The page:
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For any polynomial $P_{n}(x)$ with degree $n$ that all its zeros lie in$[-1,1]$, then $\|P_{n}'(x)\|>C \sqrt{n} \|P_{n}(x)\|$ where $C$ is an absolute constant.

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    $\begingroup$ The standard reference is Borwein-Erdelyi. I understand you may not have access to it (neither do I at the moment), but the reference seems worth mentioning. $\endgroup$ – user53153 Jan 7 '13 at 7:28
  • $\begingroup$ You are right, that is mentioned on Page434 in that book, and provide some steps to prove this statement. I'm trying now. $\endgroup$ – Larry Eppes Jan 7 '13 at 9:25
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    $\begingroup$ I think you should consult the original article by Turan. It is very nice - goo.gl/4J92t [pdf] $\endgroup$ – ivan Jan 10 '13 at 7:15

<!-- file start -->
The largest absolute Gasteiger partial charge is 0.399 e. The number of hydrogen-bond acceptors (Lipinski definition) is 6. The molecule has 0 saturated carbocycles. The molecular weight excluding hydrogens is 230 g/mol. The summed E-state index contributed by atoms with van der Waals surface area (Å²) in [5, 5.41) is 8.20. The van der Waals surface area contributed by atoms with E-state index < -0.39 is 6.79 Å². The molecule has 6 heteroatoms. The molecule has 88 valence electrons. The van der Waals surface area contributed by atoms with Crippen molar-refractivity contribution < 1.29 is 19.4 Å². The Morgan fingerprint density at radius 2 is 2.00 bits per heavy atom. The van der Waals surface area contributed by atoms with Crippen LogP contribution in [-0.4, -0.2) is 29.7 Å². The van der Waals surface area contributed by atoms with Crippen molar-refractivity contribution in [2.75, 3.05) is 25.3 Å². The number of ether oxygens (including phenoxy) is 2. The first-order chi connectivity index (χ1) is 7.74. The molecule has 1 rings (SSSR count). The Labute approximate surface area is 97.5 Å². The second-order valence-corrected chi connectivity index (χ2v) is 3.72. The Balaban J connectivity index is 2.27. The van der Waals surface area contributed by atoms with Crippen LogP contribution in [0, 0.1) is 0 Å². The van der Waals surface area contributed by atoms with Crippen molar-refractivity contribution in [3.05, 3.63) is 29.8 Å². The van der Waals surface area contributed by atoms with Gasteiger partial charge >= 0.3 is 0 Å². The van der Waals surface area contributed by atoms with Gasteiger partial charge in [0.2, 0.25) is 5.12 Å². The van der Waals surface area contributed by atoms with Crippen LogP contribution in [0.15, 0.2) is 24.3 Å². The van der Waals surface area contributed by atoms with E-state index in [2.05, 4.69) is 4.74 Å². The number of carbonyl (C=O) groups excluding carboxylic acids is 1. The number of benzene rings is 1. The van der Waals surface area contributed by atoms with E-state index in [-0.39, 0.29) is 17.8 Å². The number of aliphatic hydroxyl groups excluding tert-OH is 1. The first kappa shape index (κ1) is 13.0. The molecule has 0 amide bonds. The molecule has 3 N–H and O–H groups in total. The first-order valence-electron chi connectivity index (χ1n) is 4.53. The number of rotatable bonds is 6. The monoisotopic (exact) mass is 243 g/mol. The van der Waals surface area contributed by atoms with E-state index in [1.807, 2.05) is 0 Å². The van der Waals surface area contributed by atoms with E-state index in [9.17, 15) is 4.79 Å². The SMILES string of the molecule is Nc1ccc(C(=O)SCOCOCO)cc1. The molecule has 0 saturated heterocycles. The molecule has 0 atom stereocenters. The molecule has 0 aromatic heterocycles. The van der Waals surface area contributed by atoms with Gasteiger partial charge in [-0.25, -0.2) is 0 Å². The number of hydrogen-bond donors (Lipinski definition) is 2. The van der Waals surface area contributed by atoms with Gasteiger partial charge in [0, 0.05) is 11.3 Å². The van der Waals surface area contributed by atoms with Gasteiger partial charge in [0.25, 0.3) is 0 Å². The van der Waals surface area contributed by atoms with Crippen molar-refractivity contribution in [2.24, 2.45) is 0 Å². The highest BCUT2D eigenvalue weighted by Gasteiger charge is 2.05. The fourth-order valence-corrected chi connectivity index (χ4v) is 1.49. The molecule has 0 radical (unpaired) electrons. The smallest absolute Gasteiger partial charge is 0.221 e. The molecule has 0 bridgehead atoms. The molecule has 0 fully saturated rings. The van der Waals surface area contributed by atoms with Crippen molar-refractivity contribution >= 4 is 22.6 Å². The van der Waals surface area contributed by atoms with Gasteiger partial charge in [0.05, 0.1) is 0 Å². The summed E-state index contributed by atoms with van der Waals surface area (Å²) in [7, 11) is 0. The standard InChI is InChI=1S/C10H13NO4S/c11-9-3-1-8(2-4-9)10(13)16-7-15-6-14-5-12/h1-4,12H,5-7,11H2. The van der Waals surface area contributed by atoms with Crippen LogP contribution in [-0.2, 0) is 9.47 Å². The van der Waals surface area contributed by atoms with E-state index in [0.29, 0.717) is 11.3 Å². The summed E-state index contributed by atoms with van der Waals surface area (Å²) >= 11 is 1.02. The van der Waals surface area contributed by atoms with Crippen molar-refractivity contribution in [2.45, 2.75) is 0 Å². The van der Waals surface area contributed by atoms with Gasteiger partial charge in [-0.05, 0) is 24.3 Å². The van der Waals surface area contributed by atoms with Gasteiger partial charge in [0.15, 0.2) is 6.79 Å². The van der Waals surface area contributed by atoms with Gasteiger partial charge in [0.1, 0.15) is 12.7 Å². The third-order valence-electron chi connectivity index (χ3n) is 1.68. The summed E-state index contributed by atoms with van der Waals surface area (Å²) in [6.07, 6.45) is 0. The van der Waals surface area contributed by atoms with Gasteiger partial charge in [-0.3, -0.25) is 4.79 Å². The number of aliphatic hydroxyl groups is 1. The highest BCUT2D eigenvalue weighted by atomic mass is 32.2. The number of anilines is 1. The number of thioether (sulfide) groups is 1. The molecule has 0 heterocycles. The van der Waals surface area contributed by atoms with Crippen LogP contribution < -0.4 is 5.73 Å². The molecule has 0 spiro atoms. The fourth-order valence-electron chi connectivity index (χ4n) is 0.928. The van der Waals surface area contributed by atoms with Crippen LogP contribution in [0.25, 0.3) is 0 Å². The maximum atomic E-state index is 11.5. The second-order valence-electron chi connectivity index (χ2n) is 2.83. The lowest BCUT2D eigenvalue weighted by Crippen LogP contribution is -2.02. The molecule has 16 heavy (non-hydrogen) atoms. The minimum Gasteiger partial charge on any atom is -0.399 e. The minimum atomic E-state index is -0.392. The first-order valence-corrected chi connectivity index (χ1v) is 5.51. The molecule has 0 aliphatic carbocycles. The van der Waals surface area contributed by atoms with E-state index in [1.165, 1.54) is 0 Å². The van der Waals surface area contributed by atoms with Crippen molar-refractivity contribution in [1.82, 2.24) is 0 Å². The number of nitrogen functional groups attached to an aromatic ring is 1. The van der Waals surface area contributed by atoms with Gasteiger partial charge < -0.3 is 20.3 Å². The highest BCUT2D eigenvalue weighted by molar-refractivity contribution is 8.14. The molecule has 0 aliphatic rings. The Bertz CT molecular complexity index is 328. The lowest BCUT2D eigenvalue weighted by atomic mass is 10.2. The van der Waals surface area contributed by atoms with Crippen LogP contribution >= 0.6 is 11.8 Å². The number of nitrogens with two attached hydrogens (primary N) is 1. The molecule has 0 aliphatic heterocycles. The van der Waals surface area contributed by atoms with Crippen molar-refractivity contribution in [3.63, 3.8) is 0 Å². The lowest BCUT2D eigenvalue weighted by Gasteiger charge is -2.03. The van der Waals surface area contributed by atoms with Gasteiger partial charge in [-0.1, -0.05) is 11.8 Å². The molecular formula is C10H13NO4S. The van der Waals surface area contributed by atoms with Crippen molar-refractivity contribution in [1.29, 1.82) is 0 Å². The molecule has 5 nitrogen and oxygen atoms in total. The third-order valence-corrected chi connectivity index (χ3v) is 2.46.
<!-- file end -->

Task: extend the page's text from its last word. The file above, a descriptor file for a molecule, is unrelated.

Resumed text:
• $\begingroup$ good, thank you, ivan. I've scanned Turan's article, and I should say the reference book ,5PM had mentioned, shares the same idea as Turan's article. and I had gave a prove by 5PM's reference $\endgroup$ – Larry Eppes Jan 19 '13 at 14:04
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What you have seems to be incorrect. For instance, consider $$P_2(x) = (x-a)(x-b)$$ Then $P_2'(x) = 2x - (a+b)$. Consider $x^* = \dfrac{a+b}2$. Then we have $$P_2'(x^*) = 0$$ whereas $$P_2(x^*) = \left(\dfrac{b-a}2\right)\left(\dfrac{a-b}2\right) = - \dfrac{(a-b)^2}4$$ which clearly violates the inequality.

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  • $\begingroup$ I think the inequality involves supremum norms of P and of its derivative. $\endgroup$ – user53153 Jan 7 '13 at 6:42
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    $\begingroup$ Notation: $\|P_{n}(x)\|=max_{x\in [-1,1]}|P_{n}(x)|$, and$\|P_{n}'(x)\|=max_{x\in [-1,1]}|P_{n}'(x)|$. so the $x^{*}$ for $P_{n}'(x)$ and $P_{n}(x)$ may not the same one $\endgroup$ – Larry Eppes Jan 7 '13 at 7:23
  • $\begingroup$ @Larry In Marvis's defense, this is a really bad notation: to write $P_n(x)$ when you mean $P_n$ is to invite misinterpretation. $\endgroup$ – user53153 Jan 7 '13 at 7:30

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